South Florida Sun Sentinel from Fort Lauderdale, Florida on November 10, 2005 · 55
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South Florida Sun Sentinel from Fort Lauderdale, Florida · 55

Fort Lauderdale, Florida
Issue Date:
Thursday, November 10, 2005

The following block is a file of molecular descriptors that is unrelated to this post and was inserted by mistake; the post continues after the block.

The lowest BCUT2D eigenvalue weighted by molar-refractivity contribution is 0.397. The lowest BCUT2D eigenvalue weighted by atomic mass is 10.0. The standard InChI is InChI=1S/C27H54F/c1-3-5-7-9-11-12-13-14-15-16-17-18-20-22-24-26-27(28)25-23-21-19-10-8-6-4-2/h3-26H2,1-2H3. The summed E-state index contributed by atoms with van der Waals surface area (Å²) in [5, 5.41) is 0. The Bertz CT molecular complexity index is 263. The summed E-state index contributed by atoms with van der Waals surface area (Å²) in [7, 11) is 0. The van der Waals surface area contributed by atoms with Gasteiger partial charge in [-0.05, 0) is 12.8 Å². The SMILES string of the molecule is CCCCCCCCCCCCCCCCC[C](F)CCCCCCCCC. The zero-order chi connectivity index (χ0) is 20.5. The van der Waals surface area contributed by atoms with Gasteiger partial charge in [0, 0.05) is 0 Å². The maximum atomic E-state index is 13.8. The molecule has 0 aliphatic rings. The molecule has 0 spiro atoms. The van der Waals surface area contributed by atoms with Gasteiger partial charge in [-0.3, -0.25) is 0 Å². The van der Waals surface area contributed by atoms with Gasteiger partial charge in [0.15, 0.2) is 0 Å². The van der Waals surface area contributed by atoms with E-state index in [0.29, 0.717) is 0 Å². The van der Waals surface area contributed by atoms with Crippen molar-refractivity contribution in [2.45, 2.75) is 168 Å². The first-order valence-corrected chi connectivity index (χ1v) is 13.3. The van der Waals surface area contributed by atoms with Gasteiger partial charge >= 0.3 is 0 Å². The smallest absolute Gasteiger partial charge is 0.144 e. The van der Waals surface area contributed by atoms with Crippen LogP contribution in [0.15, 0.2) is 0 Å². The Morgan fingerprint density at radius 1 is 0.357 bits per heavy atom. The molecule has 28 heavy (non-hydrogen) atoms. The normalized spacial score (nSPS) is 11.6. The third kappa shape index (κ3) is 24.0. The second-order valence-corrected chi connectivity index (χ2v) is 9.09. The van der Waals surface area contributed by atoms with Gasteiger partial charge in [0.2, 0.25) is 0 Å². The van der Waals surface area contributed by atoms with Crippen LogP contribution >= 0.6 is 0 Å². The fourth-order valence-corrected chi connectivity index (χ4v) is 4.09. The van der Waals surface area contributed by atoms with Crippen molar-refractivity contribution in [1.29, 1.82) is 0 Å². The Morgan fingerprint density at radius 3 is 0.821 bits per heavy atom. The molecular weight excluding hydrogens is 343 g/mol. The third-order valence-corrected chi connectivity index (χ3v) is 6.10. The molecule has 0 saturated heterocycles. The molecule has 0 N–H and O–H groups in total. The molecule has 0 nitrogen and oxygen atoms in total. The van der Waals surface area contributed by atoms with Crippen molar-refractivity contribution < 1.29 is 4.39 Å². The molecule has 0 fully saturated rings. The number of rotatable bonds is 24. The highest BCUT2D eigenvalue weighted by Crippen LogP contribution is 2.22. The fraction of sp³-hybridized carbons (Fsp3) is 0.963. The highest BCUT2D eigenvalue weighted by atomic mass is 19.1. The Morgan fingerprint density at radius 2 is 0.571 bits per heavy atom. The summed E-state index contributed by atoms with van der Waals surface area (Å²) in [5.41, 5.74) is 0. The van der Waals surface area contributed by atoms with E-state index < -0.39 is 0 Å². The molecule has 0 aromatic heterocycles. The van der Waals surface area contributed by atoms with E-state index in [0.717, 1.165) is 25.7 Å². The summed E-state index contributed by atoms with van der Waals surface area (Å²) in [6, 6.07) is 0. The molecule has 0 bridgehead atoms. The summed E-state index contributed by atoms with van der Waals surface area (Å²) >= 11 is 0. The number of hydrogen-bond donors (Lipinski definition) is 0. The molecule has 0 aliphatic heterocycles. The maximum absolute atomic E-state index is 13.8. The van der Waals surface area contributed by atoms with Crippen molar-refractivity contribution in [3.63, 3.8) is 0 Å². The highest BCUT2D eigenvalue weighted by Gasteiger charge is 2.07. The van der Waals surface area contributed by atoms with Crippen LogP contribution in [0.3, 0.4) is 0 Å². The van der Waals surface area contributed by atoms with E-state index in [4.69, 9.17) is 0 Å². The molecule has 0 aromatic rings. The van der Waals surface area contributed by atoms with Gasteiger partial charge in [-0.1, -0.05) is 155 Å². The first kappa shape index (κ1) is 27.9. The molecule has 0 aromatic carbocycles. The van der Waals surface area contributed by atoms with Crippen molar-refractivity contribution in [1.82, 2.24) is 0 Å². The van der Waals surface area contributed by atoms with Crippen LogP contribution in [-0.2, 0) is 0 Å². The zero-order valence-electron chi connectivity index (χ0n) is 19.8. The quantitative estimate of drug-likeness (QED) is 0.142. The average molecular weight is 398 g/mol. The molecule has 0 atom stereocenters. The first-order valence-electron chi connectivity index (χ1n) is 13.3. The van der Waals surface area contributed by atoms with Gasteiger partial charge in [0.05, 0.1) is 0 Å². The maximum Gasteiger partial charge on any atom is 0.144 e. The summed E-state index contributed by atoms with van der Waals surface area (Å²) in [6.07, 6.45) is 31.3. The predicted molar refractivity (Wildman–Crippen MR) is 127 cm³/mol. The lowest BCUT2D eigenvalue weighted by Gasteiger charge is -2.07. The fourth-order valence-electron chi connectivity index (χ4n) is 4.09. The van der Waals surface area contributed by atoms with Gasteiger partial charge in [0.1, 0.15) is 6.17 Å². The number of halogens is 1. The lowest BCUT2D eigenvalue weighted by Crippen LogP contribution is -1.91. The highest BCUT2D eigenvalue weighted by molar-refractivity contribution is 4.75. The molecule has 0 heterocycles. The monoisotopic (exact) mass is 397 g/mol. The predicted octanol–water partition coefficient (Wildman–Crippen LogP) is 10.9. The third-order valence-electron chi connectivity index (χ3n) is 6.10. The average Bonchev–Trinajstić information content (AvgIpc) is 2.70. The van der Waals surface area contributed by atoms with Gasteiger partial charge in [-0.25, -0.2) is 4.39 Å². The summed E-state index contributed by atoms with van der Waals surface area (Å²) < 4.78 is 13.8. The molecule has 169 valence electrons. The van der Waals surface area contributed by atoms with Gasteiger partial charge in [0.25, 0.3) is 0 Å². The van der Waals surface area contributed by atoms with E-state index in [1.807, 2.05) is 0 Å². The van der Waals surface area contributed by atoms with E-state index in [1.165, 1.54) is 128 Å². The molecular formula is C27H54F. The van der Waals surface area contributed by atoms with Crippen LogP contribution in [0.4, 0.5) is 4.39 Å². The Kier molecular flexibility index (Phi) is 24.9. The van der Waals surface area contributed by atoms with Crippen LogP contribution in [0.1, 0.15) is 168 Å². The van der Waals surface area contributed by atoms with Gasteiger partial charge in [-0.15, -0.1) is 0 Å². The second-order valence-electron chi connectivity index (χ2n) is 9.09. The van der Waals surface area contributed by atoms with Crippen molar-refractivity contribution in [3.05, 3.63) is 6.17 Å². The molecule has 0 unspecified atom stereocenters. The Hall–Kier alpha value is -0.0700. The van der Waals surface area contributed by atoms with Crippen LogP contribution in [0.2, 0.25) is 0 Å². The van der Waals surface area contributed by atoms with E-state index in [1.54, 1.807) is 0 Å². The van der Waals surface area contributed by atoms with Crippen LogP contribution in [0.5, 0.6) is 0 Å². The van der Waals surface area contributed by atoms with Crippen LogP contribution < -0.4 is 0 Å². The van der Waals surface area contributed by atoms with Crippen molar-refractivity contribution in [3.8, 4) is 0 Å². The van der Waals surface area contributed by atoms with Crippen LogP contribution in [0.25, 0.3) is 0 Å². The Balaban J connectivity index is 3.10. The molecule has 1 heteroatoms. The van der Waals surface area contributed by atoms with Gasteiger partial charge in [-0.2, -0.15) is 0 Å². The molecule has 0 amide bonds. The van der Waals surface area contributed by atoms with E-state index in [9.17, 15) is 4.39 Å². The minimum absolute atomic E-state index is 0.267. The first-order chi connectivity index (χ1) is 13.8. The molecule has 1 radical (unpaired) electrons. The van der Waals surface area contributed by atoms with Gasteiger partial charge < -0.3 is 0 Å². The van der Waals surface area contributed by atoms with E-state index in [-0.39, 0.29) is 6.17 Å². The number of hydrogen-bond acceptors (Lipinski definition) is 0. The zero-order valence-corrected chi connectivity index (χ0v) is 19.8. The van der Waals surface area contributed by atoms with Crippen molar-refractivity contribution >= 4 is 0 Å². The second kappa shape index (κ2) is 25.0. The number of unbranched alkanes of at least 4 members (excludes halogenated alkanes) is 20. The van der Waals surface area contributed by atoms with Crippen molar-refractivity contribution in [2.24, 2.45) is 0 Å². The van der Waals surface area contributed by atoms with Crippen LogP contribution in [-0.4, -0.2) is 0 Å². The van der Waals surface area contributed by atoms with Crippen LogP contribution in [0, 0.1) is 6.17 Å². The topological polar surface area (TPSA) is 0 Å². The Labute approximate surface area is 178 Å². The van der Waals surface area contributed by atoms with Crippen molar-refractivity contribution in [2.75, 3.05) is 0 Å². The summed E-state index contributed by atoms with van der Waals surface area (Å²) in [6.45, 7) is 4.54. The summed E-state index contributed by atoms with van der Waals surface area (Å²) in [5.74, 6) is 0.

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BROWARD Sun-Sentinelcom ' Get The Latest Breaking News Busines Market Watch2 March Hhrol'x Pounis J """ stock LIST1NGS4 Mutual funds .5 " SOUTH FLORIDA SUN-SENTINEL THURSDAY NOVEMBER 1 0 , 2 0 0 5 SECTION D A DOW: 10,546.21 (6.49) A S&P 500: 1,220.65 (2.06) A NASDAQ: 2,175.81 (3.74) A RUSSELL 2000: 659.83 (3.60) A 10-YR NOTE: 4.65 (0.09) .I. Business Briefing IRobot stock makes strong debut Shares of iRobot Corp. closed up more than 1 1 percent in Wednesday's trading debut for the world's largest maker of mobile robots for the consumer market, from the floor-cleaning Roomba to the soldier-accompanying Packbot. The 15-year-old company, which began turning a profit last year, offered 4.3 million shares at $24 apiece. They rose as high as $34. 16 in early trading before retreating to close up $2.70 at $26.70 on the Nasdaq Stock Market. The offering, announced July 27, sought to raise $ 120 million to finance growth at a company that is the world's largest in the fields of mobile robotics and consumer robots, as opposed to industrial robots used on factory floors. Spirit suit vs. Northwest reinstated A U.S. appeals court reinstated Spirit Airlines Inc's lawsuit accusing Northwest Airlines Inc of using predatory pricing to drive SPIRIT. its smaller rival out of the market for routes to Boston and Philadelphia from Detroit. Spirit, a Miramar-based discount carrier, brought an antitrust suit against Northwest in 2000, alleging the No. 4 U.S. carrier cut prices below costs in an attempt to monopolize the market. The U.S. Court of Appeals for the 6th Circuit said a lower court shouldn't have tossed out the case because Spirit presented enough evidence to support its claim. Trade breakthrough called unlikely President Bush's top trade negotiator said Wednesday that a meeting next month of 148 countries will not be able to achieve a hoped-for breakthrough. Trade Representative Rob Portman's comments came after three days of talks in London and Geneva. The talks failed to clear roadblocks so negotiators could agree on the outlines of a deal to lower tariffs and other barriers for manufactured goods, services such as banking and insurance, and farm products. The meeting Dec. 13-18 in Hong Kong is taking place under the auspices of the World Trade Organization. HP showcases printing innovations :, Hewlett-Packard Co., the world's largest printer maker, unveiled new laser printer software designed for business customers seeking to cut imaging costs. HP Web Jetadmin and the HP Universal Print Driver programs aim to make it easier for businesses to manage and install printers on their corporate networks, George Mulhern, who runs Hewlett-Packard's LaserJet business, said. Hewlett-Packard introduced more laser printers in October to win customers from competitors including Dell Inc. AIG puts earnings report on hold American International Group Inc, one of the world's largest insurers, said Wednesday it was delaying its third-quarter earnings report until next week because it must again restate earlier financial results to correct accounting errors. AIG's shares seesawed in trading as investors weighed the prospect of yet another restatement this time for fiscal years 2002, 2003 and 2004 against broker recommendations that AIG remained a good investment. After dropping more than a dollar in early trading, AIG shares closed up 52 cents, or 0.8 percent, at $66.37 on the New York Stock Exchange. Its shares have been recovering from a 52-week low of $49.91 in the spring. Paper products' prices headed up Kimberly-Clark Corp., the largest U.S. maker of diapers, plans to raise prices about 6 percent for bathroom tissue, paper towels and napkins in February. The price increases are necessary to counter higher costs for raw materials and energy, Dallas-based Kimberly-Clark said Wednesday. The products have annual sales of more than $2.5 billion. Guidant discloses devices' failures Guidant Corp., whose $25.4 billion acquisition by Johnson & Johnson is in jeopardy, released a report giving details on failures in its heart devices. The report also includes articles to help doctors better understand Guidant products, such as implanted defibrillators, the Indianapolis-based company said in a statement. J&J has said it is concerned about Guidant's recalls, including warnings issued in June affecting 109,000 defibrillators. New York Attorney General Eliot Spitzer last week sued Guidant, the second-biggest maker of defibrillators, saying the company failed to tell doctors about product flaws. The report is available at the following Web site: www.Guidant.comphysicianppr. Microsoft, AP plan joint venture Microsoft Corp., the world's biggest software maker, will develop a news video distribution network for The Associated Press and share in advertising revenue generated by newspapers and broadcasters that use the footage. The AP Online Video Network will be available to the news service's more than 3,500 U.S. newspaper and broadcast members at no charge in the first quarter of 2006, the companies said. STAFF REPORTS. BLOOMBERG NEWS AND WIRE REPORTS UTILITIES Steep FPL increase OKd Regulators tack extra margin on fuel surcharge By Joseph Mann BUSINESS WRITER More than 4 million Florida Power & Light Co. customers are in for a rate shock starting Jan. 1. State regulators Wednesday approved fuel surcharges that will add 19 percent to monthly residential bills for FPL customers. FPL had asked for a 1 6 percent increase. Commercial and industrial subscribers, including corner markets, malls and school systems, will face even higher increases, ranging from 30 percent to 41 percent. Meeting in Tallahassee, the Public Service Commission also rejected FPL's request that a $25 million project to repair a steam-generating plant at its St. Lucie nuclear facility be included in the fuel surcharge. Harold McLean, the state's consumer advocate, applauded the commission's action, but noted that members of the panel seemed to be making excuses after their negative vote on the nuclear power plant maintenance item. "The commission should have followed the excellent staff recommendations without making apologies." He also warned that adding this project to the fuel surcharge could open the door to expensing other maintenance charges in the same way. The surcharge for a family using 1,000 kilowatt-hours per month will be $16.99, raising theirmonthlybillto$108.61 from FPL CONTINUES ON SO HURRICANE WlLMA : - - - r r A-1. Ti. i-v.. DOWNED POLES: Line crews work on power transmission poles that were snapped by Hurricane Wilma. The poles are just east of Belle Glade in sugar cane fields. Sugar farmers say damage will be in the hundreds of millions of dollars. Staff photoNicholas R. Von Staden By doreen Hemlock BUSINESS WRITER The damage reports from Hurricane Wilma keep streaming in, and the Port of Miami alone reports a hit of at least $5 million. South Florida's busiest seaport said preliminary assessments show its most extensive damage is to 2,000 feet of bulkheads. A new cruise terminal also lost part of its roof and a container yard suffered a blow. The seaport also needed to remove six sunken boats from various bulkheads, while two boats washed up on a wharf, among other damage, according to Port of Miami spokeswoman Andria Muniz. Yet cruise and cargo operations at the Miami seaport are back strong after the storm, Muniz said this week. Port Everglades in Broward SEAPORTS, GROWERS HARD HIT BY STORM Sugar cane farmers report $400 million in damage County reported a preliminary estimate of $6 million and the Port of Palm Beach $4.5 million as of last week. Meanwhile, preliminary estimates from Florida sugar farmers indicate Wilma will cost them "hundreds of millions of dollars," likely at least $400 million. That's more than the $370 million-plus in damages to Florida sugar farming from last year's hurricane season, according to the Florida Sugar Cane League. "Because sugar cane is harvested several times from the same planting, Wilma's damage will impact next year's crop as well," the League said. Even so, harvesting has resumed and mills are starting to process the damaged cane, the WILMA CONTINUES ON 8D ADVERTISING Marketing to vour health Food firms pitch products to consumers with chronic illnesses. BY J.M. HlRSCH THE ASSOCIATED PRESS Overweight? Diabetic? Cholesterol out of control? Have we got a deal on a meal for you! If that sales pitch sounds a little sick, that's the point. Aging Baby Boomers and rising rates of obesity, diabetes and other health conditions have marketers looking to chronic illness as the new must-reach demographic. It's part of a cultural shift that increasingly sees health problems as lifestyles rather than diseases. Now the food industry is realizing those lifestyles can have a major influence on spending habits. It's easy to see why this is a fast-growing trend. For people like Karen Merrill, her lifestyle has become a matter of life and death. ADS CONTINUES ON 2D 77 - ii. ' t:- -i ' ' V i-:. - , - ( r.-,. i CAREFUL SHOPPER: Karen Merrill of Barrington, N.H, likes good-for-you marketing. AP photoLarry Crowe ECONOMICS Summit looks at growth in P.B. County by Harriet Johnson brackey : BUSINESS WRITER The first economic summit in more than a decade in Palm Beach County drew several hundred people to the Palm Beach Convention Center to discuss and vote on the issues the county needs to address as it manages its future growth. "For so many years, we've let things happen and then we react to them," said Richard Stauding-er, an engineer at CH2M Hill in West Palm Beach who attended the meeting. "We can't continue that way." The list of topics is familiar to anyone in South Florida who has struggled with traffic congestion, high housing prices and below- SUMMIT CONTINUES ON 23